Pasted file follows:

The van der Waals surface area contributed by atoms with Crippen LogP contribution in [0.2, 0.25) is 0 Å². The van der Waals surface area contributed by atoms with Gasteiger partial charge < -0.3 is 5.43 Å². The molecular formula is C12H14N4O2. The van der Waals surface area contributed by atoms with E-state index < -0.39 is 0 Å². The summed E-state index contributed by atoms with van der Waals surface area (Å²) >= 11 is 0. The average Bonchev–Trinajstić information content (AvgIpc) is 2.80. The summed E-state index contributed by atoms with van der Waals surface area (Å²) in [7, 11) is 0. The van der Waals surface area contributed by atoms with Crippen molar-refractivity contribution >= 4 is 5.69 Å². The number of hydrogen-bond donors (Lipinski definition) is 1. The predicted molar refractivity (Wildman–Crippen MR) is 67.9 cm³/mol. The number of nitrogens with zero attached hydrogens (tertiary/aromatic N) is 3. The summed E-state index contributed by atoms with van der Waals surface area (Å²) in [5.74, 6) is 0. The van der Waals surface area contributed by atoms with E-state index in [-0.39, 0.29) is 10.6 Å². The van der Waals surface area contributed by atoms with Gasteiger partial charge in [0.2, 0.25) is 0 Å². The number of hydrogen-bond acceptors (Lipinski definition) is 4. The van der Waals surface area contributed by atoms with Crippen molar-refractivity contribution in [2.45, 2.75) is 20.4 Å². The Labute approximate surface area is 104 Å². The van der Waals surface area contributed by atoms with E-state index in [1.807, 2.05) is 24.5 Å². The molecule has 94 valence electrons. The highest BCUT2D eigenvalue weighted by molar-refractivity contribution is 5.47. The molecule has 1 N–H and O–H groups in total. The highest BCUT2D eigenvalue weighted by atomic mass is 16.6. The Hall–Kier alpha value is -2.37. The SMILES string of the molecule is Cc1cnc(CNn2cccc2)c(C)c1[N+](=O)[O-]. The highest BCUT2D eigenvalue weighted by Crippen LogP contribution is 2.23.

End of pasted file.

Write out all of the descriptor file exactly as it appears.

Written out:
The van der Waals surface area contributed by atoms with Crippen LogP contribution in [0.2, 0.25) is 0 Å². The van der Waals surface area contributed by atoms with Gasteiger partial charge < -0.3 is 5.43 Å². The molecular formula is C12H14N4O2. The van der Waals surface area contributed by atoms with E-state index < -0.39 is 0 Å². The summed E-state index contributed by atoms with van der Waals surface area (Å²) >= 11 is 0. The average Bonchev–Trinajstić information content (AvgIpc) is 2.80. The summed E-state index contributed by atoms with van der Waals surface area (Å²) in [7, 11) is 0. The van der Waals surface area contributed by atoms with Crippen molar-refractivity contribution >= 4 is 5.69 Å². The number of hydrogen-bond donors (Lipinski definition) is 1. The predicted molar refractivity (Wildman–Crippen MR) is 67.9 cm³/mol. The number of nitrogens with zero attached hydrogens (tertiary/aromatic N) is 3. The summed E-state index contributed by atoms with van der Waals surface area (Å²) in [5.74, 6) is 0. The van der Waals surface area contributed by atoms with E-state index in [-0.39, 0.29) is 10.6 Å². The van der Waals surface area contributed by atoms with Gasteiger partial charge in [0.2, 0.25) is 0 Å². The number of hydrogen-bond acceptors (Lipinski definition) is 4. The van der Waals surface area contributed by atoms with Crippen molar-refractivity contribution in [2.45, 2.75) is 20.4 Å². The Labute approximate surface area is 104 Å². The van der Waals surface area contributed by atoms with E-state index in [1.807, 2.05) is 24.5 Å². The molecule has 94 valence electrons. The highest BCUT2D eigenvalue weighted by molar-refractivity contribution is 5.47. The molecule has 1 N–H and O–H groups in total. The highest BCUT2D eigenvalue weighted by atomic mass is 16.6. The Hall–Kier alpha value is -2.37. The SMILES string of the molecule is Cc1cnc(CNn2cccc2)c(C)c1[N+](=O)[O-]. The highest BCUT2D eigenvalue weighted by Crippen LogP contribution is 2.23.